Consul is a service networking solution that enables teams to manage secure network connectivity between services and across on-prem and multi-cloud environments and runtimes. Consul offers service discovery, service mesh, traffic management, and automated updates to network infrastructure devices. Check out the What is Consul? page to learn more.
In this tutorial, you will deploy a Consul datacenter onto a Kubernetes cluster. After deploying Consul, you will interact with Consul using the UI and CLI.
In the following tutorials, you will deploy a demo application, integrate it with Consul service mesh, allow external traffic into the service mesh, and enhance observability into your service mesh.
In this tutorial, you will:
- Deploy a HashiCorp Cloud Platform (HCP) Consul datacenter and an Elastic Kubernetes Service (EKS) cluster with Terraform
- Configure your terminal to communicate with the Consul datacenter
- View Consul services with the CLI, UI, and/or API
Clone the GitHub repository containing the configuration files and resources.
$ git clone https://github.com/hashicorp-education/learn-consul-get-started-kubernetes.git
Change into the directory that contains the complete configuration files for this tutorial.
$ cd learn-consul-get-started-kubernetes/hcp-managed/eks
With these Terraform configuration files, you are ready to deploy your infrastructure.
terraform init command from your working directory to download the necessary providers and initialize the backend.
$ terraform init Initializing the backend... Initializing provider plugins... ... Terraform has been successfully initialized! ...
Then, deploy the resources. Confirm the run by entering
$ terraform apply ## ... Do you want to perform these actions? Terraform will perform the actions described above. Only 'yes' will be accepted to approve. Enter a value: yes ## ... Apply complete! Resources: 69 added, 0 changed, 0 destroyed.
Note: The Terraform deployment could take up to 15 minutes to complete. Feel free to explore the next sections of this tutorial while waiting for the environment to complete initialization or learn more about the Raft protocol in a fun, interactive way.
Kubernetes stores cluster connection information in a file called
kubeconfig. You can retrieve the Kubernetes configuration settings for your EKS cluster and merge them into your local
kubeconfig file by issuing the following command:
$ aws eks --region $(terraform output -raw region) update-kubeconfig --name $(terraform output -raw kubernetes_cluster_id)
HCP Consul is a secure, fully-managed solution for Consul and can be used immediately after the Terraform deployment completes, with no additional deployment/configuration steps. HCP Consul provides you with all Consul Enterprise features by default. Feel free to go directly to Configure your CLI to interact with Consul datacenter.
In this section, you will set environment variables in your terminal so your Consul CLI can interact with your Consul datacenter. The Consul CLI reads these environment variables for behavior defaults and will reference these values when you run
Tokens are artifacts in the ACL system used to authenticate users, services, and Consul agents. Since ACLs are enabled in this Consul datacenter, entities requesting access to a resource must include a token that is linked with a policy, service identity, or node identity that grants permission to the resource. The ACL system checks the token and grants or denies access to resources based on the associated permissions. A bootstrap token has unrestricted privileges to all resources and APIs.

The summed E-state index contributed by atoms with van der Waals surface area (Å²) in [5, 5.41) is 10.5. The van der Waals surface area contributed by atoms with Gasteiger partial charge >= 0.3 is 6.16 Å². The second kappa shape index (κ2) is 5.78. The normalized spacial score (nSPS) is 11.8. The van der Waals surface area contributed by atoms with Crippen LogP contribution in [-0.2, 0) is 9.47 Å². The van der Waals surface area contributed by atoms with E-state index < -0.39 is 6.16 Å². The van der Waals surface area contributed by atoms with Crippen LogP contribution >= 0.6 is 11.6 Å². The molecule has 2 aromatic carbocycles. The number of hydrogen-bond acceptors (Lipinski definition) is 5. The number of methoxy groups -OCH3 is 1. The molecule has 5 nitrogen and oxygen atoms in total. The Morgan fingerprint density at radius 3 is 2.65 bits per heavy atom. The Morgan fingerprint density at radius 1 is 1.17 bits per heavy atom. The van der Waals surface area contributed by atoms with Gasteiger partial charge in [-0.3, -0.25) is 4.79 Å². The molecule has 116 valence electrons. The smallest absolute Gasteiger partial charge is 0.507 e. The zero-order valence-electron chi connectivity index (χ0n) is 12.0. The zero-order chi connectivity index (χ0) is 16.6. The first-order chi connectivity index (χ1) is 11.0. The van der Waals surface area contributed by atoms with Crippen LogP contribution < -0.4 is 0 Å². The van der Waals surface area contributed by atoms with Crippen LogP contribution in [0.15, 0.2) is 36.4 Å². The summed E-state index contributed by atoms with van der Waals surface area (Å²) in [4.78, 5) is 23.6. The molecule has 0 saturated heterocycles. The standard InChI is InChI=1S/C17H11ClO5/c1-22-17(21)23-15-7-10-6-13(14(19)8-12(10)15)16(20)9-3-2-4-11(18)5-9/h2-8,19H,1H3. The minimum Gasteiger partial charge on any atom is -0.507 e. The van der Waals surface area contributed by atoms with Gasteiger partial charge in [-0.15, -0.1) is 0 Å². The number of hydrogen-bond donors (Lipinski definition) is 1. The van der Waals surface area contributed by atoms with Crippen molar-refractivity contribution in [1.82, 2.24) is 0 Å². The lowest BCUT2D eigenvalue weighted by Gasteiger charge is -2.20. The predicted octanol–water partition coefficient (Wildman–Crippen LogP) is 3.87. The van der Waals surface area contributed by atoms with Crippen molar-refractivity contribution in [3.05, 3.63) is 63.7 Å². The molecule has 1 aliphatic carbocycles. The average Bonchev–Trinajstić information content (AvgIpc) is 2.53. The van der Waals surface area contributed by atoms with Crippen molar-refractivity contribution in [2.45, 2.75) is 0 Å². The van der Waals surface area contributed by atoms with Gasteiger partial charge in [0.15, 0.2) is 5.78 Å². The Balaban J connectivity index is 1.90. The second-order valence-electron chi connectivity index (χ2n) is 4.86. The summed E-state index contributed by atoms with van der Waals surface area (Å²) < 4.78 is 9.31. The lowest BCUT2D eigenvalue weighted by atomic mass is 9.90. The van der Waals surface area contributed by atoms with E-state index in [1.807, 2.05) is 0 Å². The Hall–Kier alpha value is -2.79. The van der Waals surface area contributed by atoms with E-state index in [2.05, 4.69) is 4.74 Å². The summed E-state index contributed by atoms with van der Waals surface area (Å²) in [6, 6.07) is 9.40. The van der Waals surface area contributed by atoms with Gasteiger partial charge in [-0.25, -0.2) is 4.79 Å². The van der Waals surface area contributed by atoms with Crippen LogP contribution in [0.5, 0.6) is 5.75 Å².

Set the Consul ACL token as an environment variable.
$ export CONSUL_HTTP_TOKEN=$(terraform output -raw consul_token)
Set the Consul destination address. By default, Consul runs on port
$ export CONSUL_HTTP_ADDR=$(terraform output -raw consul_addr)
In this section, you will view your Consul services with the CLI, UI, and/or API to explore the details of your service mesh.
In your terminal, run the CLI command
consul catalog services to return the list of services registered in Consul. Notice this returns only the
consul service since it is the only running service in your Consul datacenter.
$ consul catalog services consul
Agents run in either server or client mode. Server agents store all state information, including service and node IP addresses, health checks, and configuration. Client agents are lightweight processes that make up the majority of the datacenter. They report service health status to the server agents. Clients must run on every pod where services are running.
Run the CLI command
consul members to return the list of Consul agents in your environment.
$ consul members Node Address Status Type Build Protocol DC Partition Segment ip-172-25-32-114 172.25.32.114:8301 alive server 1.16.0+ent 2 learn-consul-gs default <all>
All services listed in your Consul catalog are empowered with Consul's service discovery capabilities that simplify scalability challenges and improve application resiliency. Review the Service Discovery overview page to learn more.
In this tutorial, you integrated Consul into your Kubernetes environment. After deploying Consul, you interacted with Consul using the CLI, UI, and API.
In the next tutorial, you will deploy HashiCups, a demo application, onto your Kubernetes cluster to explore how to use Consul service mesh for service-to-service traffic management.
For more information about the topics covered in this tutorial, refer to the following resources: